On July 15, law enforcement officials in West Virginia reported that drug users were getting sick and “overdosing” from wasp spray, which was allegedly being used as a substitute for methamphetamine. By the end of the week, many local news outlets had repeated the farfetched claim that people were drying the poisonous substance and smoking it like meth, leading to several overdoses. Experts aren’t buying it, though.
Ryan Marino, M.D., a toxicologist and assistant professor of emergency medicine at Case Western Reserve University School of Medicine, tells Inverse that the news about meth users turning to wasp spray sounds fishy at best.
“As I’m sure you’re well aware, drug reporting on the news is almost always totally false,” he says.
Ayana Jordan, M.D., Ph.D., an assistant professor and addiction psychiatrist at Yale School of Medicine, is skeptical of the stories too.
“I think the way in which the story is being reported is not quite accurate,” she tells Inverse.
The local news stories suggest that people are using wasp spray as a drug, either by itself or in combination with methamphetamine. The evidence for this trend, which news outlets reported on in 2018 when it was called “KD” or “wasping,” appears just as thin now as it did then.
The news is based on police and paramedic reports, which are notoriously unreliable on drug trends and should be a warning sign that things are not as they appear. The name’s resemblance to “beezing,” a local-news-fueled trend that claimed teens were getting high on lip balm earlier this decade and turned out to be not quite true, doesn’t help.
The story begins with local police. “People are making a synthetic-type methamphetamine out of wasp spray,” West Virginia State Police Sgt. Charles Sutphin told WCHS on Monday. “From what we’re being told, if you use it, you know, you might use it one or twice and be fine, but the third time when your body hits that allergic reaction, it can kill you.”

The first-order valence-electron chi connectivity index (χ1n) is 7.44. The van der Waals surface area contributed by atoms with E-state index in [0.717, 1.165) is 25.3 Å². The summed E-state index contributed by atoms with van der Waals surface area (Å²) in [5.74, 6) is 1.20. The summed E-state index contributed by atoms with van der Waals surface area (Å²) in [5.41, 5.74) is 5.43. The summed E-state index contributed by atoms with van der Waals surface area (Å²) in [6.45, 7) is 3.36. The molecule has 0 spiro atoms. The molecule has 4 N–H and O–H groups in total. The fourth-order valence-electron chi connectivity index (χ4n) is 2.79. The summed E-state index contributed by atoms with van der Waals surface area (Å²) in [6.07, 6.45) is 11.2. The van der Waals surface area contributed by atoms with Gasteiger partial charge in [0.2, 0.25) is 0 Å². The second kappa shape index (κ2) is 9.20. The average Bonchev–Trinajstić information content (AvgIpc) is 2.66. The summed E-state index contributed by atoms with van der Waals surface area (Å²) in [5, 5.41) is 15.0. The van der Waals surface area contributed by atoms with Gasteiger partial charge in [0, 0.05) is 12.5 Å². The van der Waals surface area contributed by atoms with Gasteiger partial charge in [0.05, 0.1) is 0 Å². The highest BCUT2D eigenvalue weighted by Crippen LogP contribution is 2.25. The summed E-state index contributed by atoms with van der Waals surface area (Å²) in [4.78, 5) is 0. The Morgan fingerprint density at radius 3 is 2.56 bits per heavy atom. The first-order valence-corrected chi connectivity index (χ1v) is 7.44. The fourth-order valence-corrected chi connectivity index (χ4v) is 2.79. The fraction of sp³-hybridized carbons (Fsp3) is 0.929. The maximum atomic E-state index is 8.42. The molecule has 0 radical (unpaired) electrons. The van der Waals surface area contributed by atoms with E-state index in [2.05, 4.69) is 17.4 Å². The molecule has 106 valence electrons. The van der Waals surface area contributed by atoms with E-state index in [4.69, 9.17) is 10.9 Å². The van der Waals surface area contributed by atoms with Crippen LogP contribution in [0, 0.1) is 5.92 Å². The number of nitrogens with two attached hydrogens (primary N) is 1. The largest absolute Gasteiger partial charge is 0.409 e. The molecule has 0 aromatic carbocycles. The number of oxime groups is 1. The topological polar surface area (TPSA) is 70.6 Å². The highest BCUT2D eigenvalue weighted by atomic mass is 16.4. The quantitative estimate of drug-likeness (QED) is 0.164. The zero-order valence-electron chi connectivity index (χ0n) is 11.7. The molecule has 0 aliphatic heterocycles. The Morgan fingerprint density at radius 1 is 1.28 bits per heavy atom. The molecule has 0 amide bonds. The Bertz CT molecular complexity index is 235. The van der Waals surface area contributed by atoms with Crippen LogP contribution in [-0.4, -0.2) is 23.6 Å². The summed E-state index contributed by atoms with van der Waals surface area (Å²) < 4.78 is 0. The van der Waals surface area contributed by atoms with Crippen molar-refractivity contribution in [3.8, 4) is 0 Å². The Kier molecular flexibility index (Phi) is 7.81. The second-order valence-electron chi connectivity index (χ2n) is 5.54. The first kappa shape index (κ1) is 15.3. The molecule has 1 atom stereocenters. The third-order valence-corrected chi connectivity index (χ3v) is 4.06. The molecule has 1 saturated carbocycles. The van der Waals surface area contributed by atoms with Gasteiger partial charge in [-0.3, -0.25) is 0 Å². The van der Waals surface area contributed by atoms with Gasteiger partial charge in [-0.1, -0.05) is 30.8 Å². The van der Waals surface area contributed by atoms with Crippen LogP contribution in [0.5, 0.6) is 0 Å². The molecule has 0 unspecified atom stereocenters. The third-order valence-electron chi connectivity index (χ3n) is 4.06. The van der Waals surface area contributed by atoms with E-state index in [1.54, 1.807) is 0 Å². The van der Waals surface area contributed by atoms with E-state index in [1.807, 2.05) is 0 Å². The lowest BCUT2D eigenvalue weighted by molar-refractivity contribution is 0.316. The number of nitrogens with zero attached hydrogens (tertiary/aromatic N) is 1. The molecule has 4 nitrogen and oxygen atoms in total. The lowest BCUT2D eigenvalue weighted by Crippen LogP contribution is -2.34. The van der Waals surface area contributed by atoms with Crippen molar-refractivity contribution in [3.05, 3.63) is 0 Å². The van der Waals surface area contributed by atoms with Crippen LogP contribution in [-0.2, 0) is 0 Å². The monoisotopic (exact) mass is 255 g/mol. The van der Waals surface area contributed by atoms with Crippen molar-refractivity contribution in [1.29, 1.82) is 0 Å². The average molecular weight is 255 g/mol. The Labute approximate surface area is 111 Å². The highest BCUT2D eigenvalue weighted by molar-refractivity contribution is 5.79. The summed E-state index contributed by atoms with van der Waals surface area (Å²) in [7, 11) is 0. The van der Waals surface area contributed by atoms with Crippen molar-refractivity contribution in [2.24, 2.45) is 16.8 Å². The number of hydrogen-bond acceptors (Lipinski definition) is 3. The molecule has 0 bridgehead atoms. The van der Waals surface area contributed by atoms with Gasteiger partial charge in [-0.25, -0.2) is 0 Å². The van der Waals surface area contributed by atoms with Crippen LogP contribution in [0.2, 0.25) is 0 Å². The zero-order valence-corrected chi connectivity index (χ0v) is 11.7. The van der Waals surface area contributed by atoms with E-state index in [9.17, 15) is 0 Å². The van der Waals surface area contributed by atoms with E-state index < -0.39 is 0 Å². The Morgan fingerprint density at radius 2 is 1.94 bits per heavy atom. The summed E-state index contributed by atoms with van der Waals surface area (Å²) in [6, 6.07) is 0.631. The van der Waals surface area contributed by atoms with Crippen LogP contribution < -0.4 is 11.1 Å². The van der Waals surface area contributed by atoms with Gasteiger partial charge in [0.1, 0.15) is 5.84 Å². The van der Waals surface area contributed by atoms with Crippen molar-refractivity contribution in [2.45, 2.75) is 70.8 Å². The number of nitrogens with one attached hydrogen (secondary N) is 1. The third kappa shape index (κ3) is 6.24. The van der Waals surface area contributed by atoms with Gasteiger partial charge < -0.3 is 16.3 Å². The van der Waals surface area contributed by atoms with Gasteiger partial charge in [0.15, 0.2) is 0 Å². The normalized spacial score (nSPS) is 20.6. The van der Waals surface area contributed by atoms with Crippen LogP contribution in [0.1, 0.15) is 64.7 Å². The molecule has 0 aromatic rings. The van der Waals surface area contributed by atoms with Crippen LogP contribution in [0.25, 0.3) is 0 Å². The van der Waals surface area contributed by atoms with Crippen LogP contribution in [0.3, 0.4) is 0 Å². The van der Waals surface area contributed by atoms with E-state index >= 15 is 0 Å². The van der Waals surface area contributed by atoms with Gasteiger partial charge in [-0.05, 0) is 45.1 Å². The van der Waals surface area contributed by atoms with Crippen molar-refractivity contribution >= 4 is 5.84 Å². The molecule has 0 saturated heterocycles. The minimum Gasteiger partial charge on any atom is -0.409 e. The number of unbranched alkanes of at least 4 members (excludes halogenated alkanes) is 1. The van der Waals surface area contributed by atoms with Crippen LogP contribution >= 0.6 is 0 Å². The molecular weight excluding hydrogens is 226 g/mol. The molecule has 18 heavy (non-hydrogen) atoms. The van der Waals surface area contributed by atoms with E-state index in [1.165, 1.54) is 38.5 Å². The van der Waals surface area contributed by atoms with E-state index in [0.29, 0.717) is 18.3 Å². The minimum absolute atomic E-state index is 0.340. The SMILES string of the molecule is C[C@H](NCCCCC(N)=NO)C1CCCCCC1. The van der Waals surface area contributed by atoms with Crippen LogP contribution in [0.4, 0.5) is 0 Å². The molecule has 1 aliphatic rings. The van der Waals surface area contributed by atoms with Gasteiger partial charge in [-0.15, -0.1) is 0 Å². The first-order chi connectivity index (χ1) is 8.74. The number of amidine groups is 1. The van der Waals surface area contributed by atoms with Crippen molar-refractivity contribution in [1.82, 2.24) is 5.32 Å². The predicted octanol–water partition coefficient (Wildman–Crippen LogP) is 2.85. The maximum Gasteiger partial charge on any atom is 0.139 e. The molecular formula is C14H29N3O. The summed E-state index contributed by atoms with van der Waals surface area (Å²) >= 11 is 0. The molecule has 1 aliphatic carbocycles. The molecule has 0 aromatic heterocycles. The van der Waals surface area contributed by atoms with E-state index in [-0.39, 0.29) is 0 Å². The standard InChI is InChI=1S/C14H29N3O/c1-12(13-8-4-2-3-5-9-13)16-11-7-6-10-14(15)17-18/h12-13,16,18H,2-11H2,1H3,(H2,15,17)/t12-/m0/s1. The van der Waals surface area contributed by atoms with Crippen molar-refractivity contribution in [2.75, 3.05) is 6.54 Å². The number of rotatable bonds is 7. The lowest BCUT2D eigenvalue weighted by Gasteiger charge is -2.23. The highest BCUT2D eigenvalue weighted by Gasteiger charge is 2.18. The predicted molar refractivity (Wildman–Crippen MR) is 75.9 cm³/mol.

Jordan says this description is misleading in a couple of ways.
“What it sounds like is people are using the ingredients in the wasp spray in order to make another type of crystal meth,” she says. “It’s not like they’re using the wasp spray in its original form and getting high which is leading to overdoses, it seems like they’re using the spray as a reagent, as a base product in order to develop crystal meth.”
Additionally, she says the symptoms described don’t sound like an “allergic reaction,” as police are claiming, but either a methamphetamine overdose or a reaction to the neurotoxic ingredients in the wasp spray.
Marino says that there is the minor possibility that people really are getting high on the drug, but he’s still extremely skeptical.
“I suppose it could alter one’s consciousness, but not in a way that seems pleasant to me,” says Marino. “It would directly irritate your mouth/airway, and then it is a neurotoxin and can make you stop breathing.”
If there is indeed something happening with methamphetamine and wasp spray, Jordan suspects that people are using the chemicals in it to make meth because it’s cheaper or easier to get than traditional meth ingredients. She cautions that it’s too early to say this for sure, though, since we just don’t have enough information on this supposed trend.
Jordan is deliberate about calling these stories out as sketchy because of the gravity of the ongoing overdose crisis in the US.
“There’s so much misinformation in the midst of the drug overdose epidemic, so I just want to be clear about what I think is really going on,” she says.
Of course, there remains the possibility that people are in fact using wasp spray to get some kind of high from it. But even if that’s the case, Marino points out that the reports of it happening are so isolated, and the side effects would be so unpleasant, that this isn’t a matter of great concern.
“I can’t imagine people are going to start doing this in droves,” he says.